But what if you are already stuck months in, maybe years, in a role that has under delivered on its original promise to you and you are really at loggerheads with your Manager, who you feel is just not utilising you properly? Well I'm sorry to say, you are just going to need to sit them down and have that difficult conversation with them. But rather than make it a whinge session it's important to bring fact to the table. No Manager likes to be presented with problems, only solutions, so you will need to go away and work out how you can actually work better. Present to them what you were on boarded to do, and what you are actually delivering on, pointing out how far it is from what you are doing now. What more could you be doing? List out what skill sets you actually have that you could put in place to make their life easier, and ultimately give them the time back to perform the things that only they are capable of. At the end of the day we can't do their job for them but there are many things that can be done that will make work life less frustrating for them. If you aren't getting what you need out of them, then say so, and tell them how you can. If for example, you find yourself constantly chasing your tail and running around trying to collect overdue material from them or on behalf of them for submissions way past their deadline, then suggest a new process and present how this will make things better for both of you and the team. The key is getting them on board with your plan, and if after your conversation you feel them straying from the plan then you need to be prepared to call them out on it. Many EA's shy away from calling their boss out on things like that, but if you want to escape the stereotypes that have latched on to us, then we need to be prepared to speak to them with confidence and maturity as any other team member on the leadership team would.
The under promised, over delivering scenario
But what happens if you're in the opposite scenario? What happens if you've landed a job that you think your skill set is a match for, but when you start in the role you find the job is so much more than they promised to you and you're delivering on things that are way out of the realm of what you ever thought? I've seen this time and time again, and even experienced it myself, where you expect one thing and on arrival find out you are doing ten times the workload you thought, and have responsibilities that are way out of what's deemed acceptable for the role. Yes you manage, but as time goes on you start to become bitter that you're not being paid in line for with what you're delivering which in turn just tarnishes the relationship you have with you Exec. So if you find yourself in this situation where you are seriously being taken advantage of, and perhaps they're even pushing you to do more, it's once again time to have one of those difficult conversations. Again the advice is similar, you aren't going to sit them down and present them with a problem, but instead a solution, all presented along with the facts. So list out what you do, everything you've done in the time you've been in the role, and match it up against what you were brought on to deliver. Point out to your Manager how big the gap is on what you are doing in comparison. If you're not coping, unfortunately its important to spell this out, as difficult as it is, as quality of work as an EA is more important than quantity. If you aren't keeping up to your usual standards because your workload is too large then its important they see this and should be quick to adjust things as they won't want things leaving their office that aren't up to their standards. Are there things on your list that others could be doing? Are you been given projects that aren't part of your role and are taking away from your duties of looking after them as your Manager? If you work in a team of EAs the solution may be right in front of you and may be a case of spreading the workload around more evenly, as not all EA's workloads are even as we've established, based on who they work. Identify the things on your work list that either shouldn't be there, or are taking away from your other responsibilities, and make suggestions on whom else could do these or where the work should be spread. Don't make this problem your manager's problem, but rather a suggestion of how things could be better based on your new process.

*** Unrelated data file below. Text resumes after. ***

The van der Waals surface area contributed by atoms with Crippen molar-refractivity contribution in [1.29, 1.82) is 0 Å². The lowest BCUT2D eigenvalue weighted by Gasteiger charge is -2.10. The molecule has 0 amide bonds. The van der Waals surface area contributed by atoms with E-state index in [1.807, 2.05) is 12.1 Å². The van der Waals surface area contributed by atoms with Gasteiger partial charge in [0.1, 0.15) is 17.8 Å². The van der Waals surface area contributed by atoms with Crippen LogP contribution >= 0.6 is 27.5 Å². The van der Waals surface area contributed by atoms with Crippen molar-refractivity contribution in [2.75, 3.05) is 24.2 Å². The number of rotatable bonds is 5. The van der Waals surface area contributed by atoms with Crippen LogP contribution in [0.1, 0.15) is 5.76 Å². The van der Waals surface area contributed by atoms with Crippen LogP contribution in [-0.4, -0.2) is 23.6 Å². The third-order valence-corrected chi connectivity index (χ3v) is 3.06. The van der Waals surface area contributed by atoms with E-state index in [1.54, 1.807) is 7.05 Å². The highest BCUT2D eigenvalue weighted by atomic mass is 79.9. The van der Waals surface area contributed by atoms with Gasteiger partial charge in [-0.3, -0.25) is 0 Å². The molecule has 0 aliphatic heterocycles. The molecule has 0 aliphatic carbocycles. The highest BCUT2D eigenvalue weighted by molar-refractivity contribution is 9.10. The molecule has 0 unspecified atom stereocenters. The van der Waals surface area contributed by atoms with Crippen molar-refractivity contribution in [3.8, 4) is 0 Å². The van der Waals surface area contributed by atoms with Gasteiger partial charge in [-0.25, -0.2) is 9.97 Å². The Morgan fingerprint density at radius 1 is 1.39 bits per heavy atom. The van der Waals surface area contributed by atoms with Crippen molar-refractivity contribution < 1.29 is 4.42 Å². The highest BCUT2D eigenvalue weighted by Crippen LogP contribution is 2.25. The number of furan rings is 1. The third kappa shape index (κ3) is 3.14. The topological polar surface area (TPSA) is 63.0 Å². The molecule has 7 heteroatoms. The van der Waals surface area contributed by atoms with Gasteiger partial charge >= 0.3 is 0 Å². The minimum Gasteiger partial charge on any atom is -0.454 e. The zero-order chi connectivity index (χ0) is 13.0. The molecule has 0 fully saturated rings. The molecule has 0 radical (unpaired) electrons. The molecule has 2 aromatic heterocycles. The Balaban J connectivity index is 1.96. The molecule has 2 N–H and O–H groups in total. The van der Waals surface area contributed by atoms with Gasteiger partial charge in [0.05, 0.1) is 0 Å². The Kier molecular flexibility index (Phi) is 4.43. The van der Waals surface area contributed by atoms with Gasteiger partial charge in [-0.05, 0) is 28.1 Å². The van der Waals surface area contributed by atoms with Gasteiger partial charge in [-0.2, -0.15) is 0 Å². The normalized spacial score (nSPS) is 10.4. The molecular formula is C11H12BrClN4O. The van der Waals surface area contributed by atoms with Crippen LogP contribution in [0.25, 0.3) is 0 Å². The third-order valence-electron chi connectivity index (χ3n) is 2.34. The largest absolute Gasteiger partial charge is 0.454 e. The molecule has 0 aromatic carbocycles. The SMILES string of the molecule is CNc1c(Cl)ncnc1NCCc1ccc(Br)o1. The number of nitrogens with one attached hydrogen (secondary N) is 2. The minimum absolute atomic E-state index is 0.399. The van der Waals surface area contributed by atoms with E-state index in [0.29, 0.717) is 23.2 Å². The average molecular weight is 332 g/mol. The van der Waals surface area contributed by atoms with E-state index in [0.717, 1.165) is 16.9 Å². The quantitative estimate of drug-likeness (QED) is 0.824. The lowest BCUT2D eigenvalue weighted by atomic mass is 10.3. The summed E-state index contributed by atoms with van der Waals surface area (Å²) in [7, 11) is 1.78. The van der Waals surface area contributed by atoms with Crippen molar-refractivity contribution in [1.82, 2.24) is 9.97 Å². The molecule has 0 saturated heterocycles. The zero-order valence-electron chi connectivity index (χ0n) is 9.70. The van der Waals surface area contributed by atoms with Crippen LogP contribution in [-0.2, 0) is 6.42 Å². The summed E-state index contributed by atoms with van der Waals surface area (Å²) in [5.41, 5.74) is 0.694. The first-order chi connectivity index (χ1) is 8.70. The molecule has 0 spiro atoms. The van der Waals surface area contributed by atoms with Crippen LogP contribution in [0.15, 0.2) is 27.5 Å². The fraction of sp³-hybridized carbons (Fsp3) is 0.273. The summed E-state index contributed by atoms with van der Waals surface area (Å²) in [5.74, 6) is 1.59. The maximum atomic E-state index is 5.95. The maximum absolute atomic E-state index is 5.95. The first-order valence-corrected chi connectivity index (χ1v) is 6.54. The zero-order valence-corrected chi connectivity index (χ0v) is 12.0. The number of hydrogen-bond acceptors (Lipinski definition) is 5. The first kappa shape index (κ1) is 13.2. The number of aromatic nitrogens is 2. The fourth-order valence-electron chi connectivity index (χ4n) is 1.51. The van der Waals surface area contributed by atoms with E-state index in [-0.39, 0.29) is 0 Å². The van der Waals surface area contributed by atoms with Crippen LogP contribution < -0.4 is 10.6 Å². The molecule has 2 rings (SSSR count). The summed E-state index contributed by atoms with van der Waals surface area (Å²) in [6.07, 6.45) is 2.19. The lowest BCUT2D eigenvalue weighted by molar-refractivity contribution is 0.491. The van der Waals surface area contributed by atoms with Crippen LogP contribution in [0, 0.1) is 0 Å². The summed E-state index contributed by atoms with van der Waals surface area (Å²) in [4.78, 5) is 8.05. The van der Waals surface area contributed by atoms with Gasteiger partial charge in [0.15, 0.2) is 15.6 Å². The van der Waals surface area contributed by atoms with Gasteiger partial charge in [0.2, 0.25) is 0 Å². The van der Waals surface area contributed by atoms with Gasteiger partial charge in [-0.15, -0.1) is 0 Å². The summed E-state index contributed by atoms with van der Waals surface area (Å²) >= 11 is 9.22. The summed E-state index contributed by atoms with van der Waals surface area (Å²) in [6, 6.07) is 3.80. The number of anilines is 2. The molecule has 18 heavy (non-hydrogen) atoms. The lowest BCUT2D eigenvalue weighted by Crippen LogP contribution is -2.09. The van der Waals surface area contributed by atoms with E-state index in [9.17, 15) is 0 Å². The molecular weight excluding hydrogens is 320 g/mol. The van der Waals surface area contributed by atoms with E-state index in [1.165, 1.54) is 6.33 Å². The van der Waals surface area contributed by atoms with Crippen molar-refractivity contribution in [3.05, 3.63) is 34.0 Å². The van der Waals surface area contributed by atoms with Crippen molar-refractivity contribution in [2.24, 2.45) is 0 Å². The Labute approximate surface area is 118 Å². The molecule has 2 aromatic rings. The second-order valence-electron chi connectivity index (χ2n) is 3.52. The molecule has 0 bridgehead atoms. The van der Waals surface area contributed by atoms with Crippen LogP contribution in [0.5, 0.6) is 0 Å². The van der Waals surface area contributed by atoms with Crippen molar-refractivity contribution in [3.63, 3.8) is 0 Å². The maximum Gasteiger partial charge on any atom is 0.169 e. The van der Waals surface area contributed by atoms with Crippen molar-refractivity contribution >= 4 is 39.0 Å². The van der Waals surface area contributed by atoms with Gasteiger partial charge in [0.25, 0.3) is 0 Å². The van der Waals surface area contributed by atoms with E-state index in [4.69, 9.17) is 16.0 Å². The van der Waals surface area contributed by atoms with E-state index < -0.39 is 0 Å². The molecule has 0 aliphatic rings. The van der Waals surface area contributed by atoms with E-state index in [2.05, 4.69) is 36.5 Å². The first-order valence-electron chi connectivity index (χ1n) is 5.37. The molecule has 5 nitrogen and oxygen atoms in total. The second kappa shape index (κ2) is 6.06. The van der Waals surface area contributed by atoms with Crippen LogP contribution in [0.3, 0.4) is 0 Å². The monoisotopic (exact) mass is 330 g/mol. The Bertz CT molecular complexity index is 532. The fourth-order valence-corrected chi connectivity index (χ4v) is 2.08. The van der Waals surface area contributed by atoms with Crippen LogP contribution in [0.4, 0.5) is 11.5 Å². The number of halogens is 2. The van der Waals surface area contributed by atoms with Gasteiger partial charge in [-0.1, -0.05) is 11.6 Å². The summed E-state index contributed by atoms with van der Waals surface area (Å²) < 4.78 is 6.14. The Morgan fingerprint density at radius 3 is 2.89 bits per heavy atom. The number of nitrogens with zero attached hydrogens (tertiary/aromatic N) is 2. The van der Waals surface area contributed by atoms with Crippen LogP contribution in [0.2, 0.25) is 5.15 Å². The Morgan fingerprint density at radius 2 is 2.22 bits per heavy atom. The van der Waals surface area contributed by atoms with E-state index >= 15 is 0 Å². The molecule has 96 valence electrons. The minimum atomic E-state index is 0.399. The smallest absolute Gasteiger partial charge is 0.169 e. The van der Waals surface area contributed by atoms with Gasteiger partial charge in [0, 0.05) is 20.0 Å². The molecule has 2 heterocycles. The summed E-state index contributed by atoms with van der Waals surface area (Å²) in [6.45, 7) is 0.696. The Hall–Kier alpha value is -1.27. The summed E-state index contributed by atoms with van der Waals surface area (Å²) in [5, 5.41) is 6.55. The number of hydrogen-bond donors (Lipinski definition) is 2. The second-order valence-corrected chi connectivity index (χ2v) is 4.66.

If you are coping on the other hand, but just feel bitter that you are being underpaid then it's time to ask for that timely pay-rise. Again present the list of what you're doing and the huge difference in what the role was originally structured to deliver on. Whilst you may be delivering on everything that they're asking of, you must make them understand that the pay doesn't match the responsibilities. No body likes asking for a pay-rise, but if it's going to make you happier in the long run then its the conversation you're just going to need to have. It's like that saying, "happy wife, happy life", perhaps we should create a saying just for EA's that says "happy EA, better day".
The key takeaways in either scenario is to communicate, speak up, be bold and be confident. I've always been a firm believer in EA's adapting to the working style of their Manager (not the other way around), and I still believe that, but it's about being adaptable and coming up with processes that will fit in with them and their working style. That's what makes our role so unique, we facilitate and deliver working styles that are customised for each Exec/Manager we work for. Its never a one-size fits all scenario of EA's just performing a role of diary management, even though that's what we are stereotyped as doing time and time again. The more we are prepared to speak out and speak up in our roles, then the more respect and credibility we will gain, not only as individuals but also as an industry. Never settle for what is dished up to you, especially if it doesn't make you happy. If you are being treated poorly, being disrespected or being utilised in a way that is unacceptable, then speak up. This in turn will help change others perceptions of what we are there to do, whether its your Manager or your team, or the colleagues that work around you. The EA/Exec relationship is a true partnership, and that's what it needs to be seen as. But if we don't have the confidence to speak up when we are not happy and not in working relationships that are working, it demonstrates to others that the role is only there to perform the admin of the Manager and the team, which we all know is so far from what we actually do.